Read: Nigeria’s Balanced and Diverse Relationship with China

External & Internal Forces Fear Continuance of Buhari Presidency

President Buhari campaigning  Premium Times

February 1, 2019

President Buhari removed Chief Justice Walter Onnoghen last week, after it was found that Onnoghen had violated the Code of Conduct, failing twice to appear before the Code of Conduct Tribunal.  Buhari’s opponent in the Presidential race has accused him of not following constitutional procedures, by which he should first obtain two-thirds in the Parliament vote or a request by the Supreme Court itself. There is a provision in the Constitution under which the President can suspend or dismiss the Chief Justice. That is, in a situation where the Chief Justice is found to have contravened the Code of Conduct. In this regard, the President does not require any Senate vote or recommendation from the National Judicial Council. The Nigerian Supreme Court has jurisdiction and final say in challenges against election results.

Internationally forces based in the City of London- financial capital of the world-do not want to see President Buhari succeed in a second term as Head of State. His commitment to fight against corruption, and develop the Nigerian economy with collaboration from China threatens the internal and external enemies of Nigeria, who oppose the nation’s progress. The announcement this past week that Nigeria has become an official member of China’s Belt and Road portends success for Nigeria, as the country frees itself from domination by the International Monetary Fund.

The British government issued a statement of concern on January  26, which says “we are compelled to observe that the timing of this action, so close to national elections, gives cause for concern. It risks affecting both domestic and international perceptions on the credibility of the forthcoming elections.”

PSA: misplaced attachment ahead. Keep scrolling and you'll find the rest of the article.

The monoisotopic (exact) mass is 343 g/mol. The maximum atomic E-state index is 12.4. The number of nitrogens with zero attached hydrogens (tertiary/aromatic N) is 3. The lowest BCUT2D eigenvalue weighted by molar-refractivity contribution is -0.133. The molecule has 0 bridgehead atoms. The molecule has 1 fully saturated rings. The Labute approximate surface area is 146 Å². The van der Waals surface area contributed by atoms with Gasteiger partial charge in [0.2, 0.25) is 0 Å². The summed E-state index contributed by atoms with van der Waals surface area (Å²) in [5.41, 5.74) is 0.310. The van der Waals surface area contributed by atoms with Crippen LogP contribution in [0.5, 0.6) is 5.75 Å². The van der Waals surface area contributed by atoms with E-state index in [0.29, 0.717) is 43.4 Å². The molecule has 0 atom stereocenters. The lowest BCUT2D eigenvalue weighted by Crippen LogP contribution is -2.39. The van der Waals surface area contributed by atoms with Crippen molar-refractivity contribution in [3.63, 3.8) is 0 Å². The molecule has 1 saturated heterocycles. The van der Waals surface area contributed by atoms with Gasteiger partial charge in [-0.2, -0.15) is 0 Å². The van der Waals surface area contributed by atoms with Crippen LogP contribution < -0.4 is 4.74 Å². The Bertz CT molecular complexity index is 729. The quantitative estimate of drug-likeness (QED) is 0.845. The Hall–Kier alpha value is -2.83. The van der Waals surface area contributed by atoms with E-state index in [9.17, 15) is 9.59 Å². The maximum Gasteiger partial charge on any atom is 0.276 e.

In the US establishment’s Council of Foreign Relations blog,  Udo Jude Ilo from the Open Society Initiative for West Africa and Yemi Adamolekun of Enough Is Enough Nigeria (EIE) attacked President Buhari. They wrote  among other things: “the timing of [Onnoghen’s] replacement is so troubling. Many analysts, including the authors of this piece, see the move by the President as a calculated attempt to gain some electoral advantage should an election petition between the President and the main opposition party end up in the Supreme Court.”

Open Society Initiative was created by billionaire George Soros, who is member of the global financial elite. Open Society is a vehicle for regime change around the world. Enough is Enough is funded by Soros’ Open Society. The authors of this blog are not just concerned Nigerian citizens, but part of a of a nasty operation to aimed at disrupting/tainting the Nigerian Presidential election and potentially destabilizing Nigeria to prevent the re-election of President Buhari.

In recent weeks media outlets in the West have been voicing allegations of violence and other actions to be instigated by the government of Nigeria in order to insure a victory for President Buhari. The British are undoubtedly the driving group behind this scenario, but we cannot rule out US involvement. President Trump to his credit has come out against regime change, however US support for the removal of the President Venezuela raises doubts about that commitment.

Not accidentally, the terrorist thugs from Boko Haram have resurfaced in force lately, scoring unexpected victories against Africa’s Nigerian led Multinational Force,  and the Nigerian army, spawning a new wave of refugees in the Lake Chad region.

Those of us who have studied Nigeria’s political-economy over decades understand that the efforts directed against President Buhari are intended to derail  the momentum for the industrial development of Nigeria. This includes the President’s commitment to Transaqua, a vital water-transfer project to save the shrinking Lake Chad.

Guardian of Nigeria Publishes “Proposal for Nigeria’s Future” by Lawrence Freeman

The Guardian of Nigeria published on Monday, January 28, 2019, my article: “Proposal for Nigeria’s Future”  with included pictures of President Trump, President Xi, and myself that were omitted from the on-line article.

 

Proposal for Nigeria’s future

 

Italy and Buhari Keep Transaqua on the Agenda to Save the Shrinking Lake Chad

Jan. 18, 2019

Italian Prime Minister Conte Discusses Development with Presidents of Chad and Niger

Giuseppe Conte made a two-day visit to Niger and Chad, two countries members of the Lake Chad Basin Commission, to discuss short and long-term measures to fight terrorism, migration, and their causes on Jan. 15-16. In both countries he discussed development perspectives with national leaders.